Cerrato says spreads on construction loans have widened and lenders are able to obtain the same return at a lower loan-to-cost and better credit profile. Supply is also expected to slow down, so a dearth of new products should provide strong future demand for projects.
Additionally, the long construction period for new assets means these properties will be coming online at a time when there is less competition due to the overall decline in construction lending.
“During the GFC, there was this void of newer properties for a period of time. Developers that delivered projects early on the back end of that cycle were very successful with their timing,” Cerrato notes.
Insurance company lenders who spoke with Real Estate Capital USA expressed concerns about sector-specific volatility that is causing them to proceed with caution. There are also concerns over valuations as well as the impact of higher insurance costs.
By sector, insurance companies have the largest concentration in multifamily loans, which make up about 30 percent of their portfolios. Office loans make up about 20 percent, while industrial loans account for about 16 percent, according to data from New York-based rating agency Fitch Ratings.
David Marek, director and primary rating analyst at Fitch Ratings, says while multifamily is typically a strong asset class, the agency is observing some stressors as a result of the current high-interest rate environment.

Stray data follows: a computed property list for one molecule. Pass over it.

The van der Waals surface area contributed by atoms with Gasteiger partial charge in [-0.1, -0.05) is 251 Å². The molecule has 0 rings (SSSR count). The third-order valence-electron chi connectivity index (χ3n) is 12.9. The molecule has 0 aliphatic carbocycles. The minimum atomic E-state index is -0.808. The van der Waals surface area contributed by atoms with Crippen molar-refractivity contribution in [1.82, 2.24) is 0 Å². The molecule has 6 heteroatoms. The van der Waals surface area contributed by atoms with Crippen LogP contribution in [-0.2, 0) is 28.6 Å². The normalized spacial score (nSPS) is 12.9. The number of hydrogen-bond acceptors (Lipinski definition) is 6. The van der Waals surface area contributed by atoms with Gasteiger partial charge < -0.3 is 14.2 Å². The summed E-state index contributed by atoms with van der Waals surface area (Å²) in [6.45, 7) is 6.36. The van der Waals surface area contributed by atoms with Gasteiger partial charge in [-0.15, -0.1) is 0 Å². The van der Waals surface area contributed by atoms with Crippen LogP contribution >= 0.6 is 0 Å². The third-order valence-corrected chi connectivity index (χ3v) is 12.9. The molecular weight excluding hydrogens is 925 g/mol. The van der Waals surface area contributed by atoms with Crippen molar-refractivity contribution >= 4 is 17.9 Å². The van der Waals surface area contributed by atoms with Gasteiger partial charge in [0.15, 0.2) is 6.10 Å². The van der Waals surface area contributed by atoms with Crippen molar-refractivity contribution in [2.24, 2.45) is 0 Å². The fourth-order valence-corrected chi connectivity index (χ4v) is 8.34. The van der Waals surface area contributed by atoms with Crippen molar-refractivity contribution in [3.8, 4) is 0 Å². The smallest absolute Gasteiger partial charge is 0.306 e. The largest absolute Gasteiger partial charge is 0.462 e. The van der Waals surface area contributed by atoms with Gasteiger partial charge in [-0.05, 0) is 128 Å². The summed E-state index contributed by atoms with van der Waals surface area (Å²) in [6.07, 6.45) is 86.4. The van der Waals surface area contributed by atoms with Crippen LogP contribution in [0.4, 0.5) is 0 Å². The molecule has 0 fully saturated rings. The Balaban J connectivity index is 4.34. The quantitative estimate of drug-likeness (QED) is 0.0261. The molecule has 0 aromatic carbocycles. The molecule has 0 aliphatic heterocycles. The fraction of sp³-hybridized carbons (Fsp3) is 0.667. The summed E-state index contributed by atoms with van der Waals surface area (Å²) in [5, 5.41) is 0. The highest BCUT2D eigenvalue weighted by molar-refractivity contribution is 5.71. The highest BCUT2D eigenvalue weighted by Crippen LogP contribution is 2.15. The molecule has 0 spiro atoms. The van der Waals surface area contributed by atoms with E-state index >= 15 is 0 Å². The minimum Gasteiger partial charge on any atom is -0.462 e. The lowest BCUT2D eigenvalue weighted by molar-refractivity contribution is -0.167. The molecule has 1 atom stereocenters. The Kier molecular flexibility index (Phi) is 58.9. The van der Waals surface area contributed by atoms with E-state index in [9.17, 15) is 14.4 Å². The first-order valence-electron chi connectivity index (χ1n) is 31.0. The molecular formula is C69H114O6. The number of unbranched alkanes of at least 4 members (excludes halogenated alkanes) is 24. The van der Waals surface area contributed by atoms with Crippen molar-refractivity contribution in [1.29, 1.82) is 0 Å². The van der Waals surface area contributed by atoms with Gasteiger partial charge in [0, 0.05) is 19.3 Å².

“[The multifamily sector has] been strong due to the lack of homes. There is a small amount of those loans that are floating with no [interest rate] cap, so we are seeing some cracks in [that] small amount,” Marek says.
Another moving piece is the surging insurance costs, which have complicated lenders’ calculations during the underwriting. The challenge for lenders is balancing the growth in both top line revenues and expenses, Gordon says.
“In the past year, in some markets, we’ve seen rent growth decelerate and expense growth accelerate, [which makes] forecasting future cashflows difficult when it comes to sizing the appropriate amount of leverage,” he adds.
In a higher-rate environment with lower transparency around valuations, all commercial real estate lenders will need to be more prudent. “Life insurance companies gravitate towards the safety-seeking end of the commercial mortgage loan risk spectrum rather than the yield-seeking end due to the duration of their liabilities,” Gordon notes.
Although insurance companies are not generally participants in distressed loans, the market has started to see some discounted note selling.
Gordon believes more distressed selling needs to occur before there is sufficient price discovery for asset values to stabilize.
“Ironically, although everyone’s least favorite asset class, the office sector is likely to be the sector that sees most transaction activity in 2024,” Gordon says.
“Office values have reset more dramatically than any other sector due to uncertain or weak fundamentals and buildings are starting to look cheap against most historical valuation metrics. Despite the return-to-work/work-from-home story still being in flux, at some point investors will start to buy based on the value per square foot alone.”
Still, commercial real estate loans will always be part of an insurance company’s portfolio because of their relative stability.
“For insurance companies, [commercial real estate] should remain an attractive asset class for their portfolios from a diversification and risk-adjusted return standpoint,” Barings’ Cerrato says.